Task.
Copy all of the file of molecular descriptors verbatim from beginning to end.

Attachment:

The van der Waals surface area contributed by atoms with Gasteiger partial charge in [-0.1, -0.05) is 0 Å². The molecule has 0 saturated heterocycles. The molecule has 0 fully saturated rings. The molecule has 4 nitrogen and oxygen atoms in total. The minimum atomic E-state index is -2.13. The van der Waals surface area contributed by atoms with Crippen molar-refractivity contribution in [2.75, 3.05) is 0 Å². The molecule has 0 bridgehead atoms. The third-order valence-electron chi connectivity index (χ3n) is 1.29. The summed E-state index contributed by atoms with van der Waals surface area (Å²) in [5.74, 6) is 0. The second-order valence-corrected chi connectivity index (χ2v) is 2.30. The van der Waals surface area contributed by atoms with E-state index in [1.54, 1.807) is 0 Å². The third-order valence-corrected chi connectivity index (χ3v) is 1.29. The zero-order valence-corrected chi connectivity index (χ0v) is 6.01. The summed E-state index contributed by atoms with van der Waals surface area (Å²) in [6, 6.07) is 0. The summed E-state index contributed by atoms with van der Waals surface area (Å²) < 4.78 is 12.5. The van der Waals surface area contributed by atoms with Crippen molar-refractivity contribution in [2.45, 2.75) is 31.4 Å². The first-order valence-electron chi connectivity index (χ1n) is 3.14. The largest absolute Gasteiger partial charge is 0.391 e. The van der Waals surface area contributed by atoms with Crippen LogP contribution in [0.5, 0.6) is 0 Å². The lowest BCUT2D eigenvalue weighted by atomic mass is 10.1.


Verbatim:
The van der Waals surface area contributed by atoms with Gasteiger partial charge in [-0.1, -0.05) is 0 Å². The molecule has 0 saturated heterocycles. The molecule has 0 fully saturated rings. The molecule has 4 nitrogen and oxygen atoms in total. The minimum atomic E-state index is -2.13. The van der Waals surface area contributed by atoms with Crippen molar-refractivity contribution in [2.75, 3.05) is 0 Å². The molecule has 0 bridgehead atoms. The third-order valence-electron chi connectivity index (χ3n) is 1.29. The summed E-state index contributed by atoms with van der Waals surface area (Å²) in [5.74, 6) is 0. The second-order valence-corrected chi connectivity index (χ2v) is 2.30. The van der Waals surface area contributed by atoms with E-state index in [1.54, 1.807) is 0 Å². The third-order valence-corrected chi connectivity index (χ3v) is 1.29. The zero-order valence-corrected chi connectivity index (χ0v) is 6.01. The summed E-state index contributed by atoms with van der Waals surface area (Å²) in [6, 6.07) is 0. The summed E-state index contributed by atoms with van der Waals surface area (Å²) < 4.78 is 12.5. The van der Waals surface area contributed by atoms with Crippen molar-refractivity contribution in [2.45, 2.75) is 31.4 Å². The first-order valence-electron chi connectivity index (χ1n) is 3.14. The largest absolute Gasteiger partial charge is 0.391 e. The van der Waals surface area contributed by atoms with Crippen LogP contribution in [0.5, 0.6) is 0 Å². The lowest BCUT2D eigenvalue weighted by atomic mass is 10.1.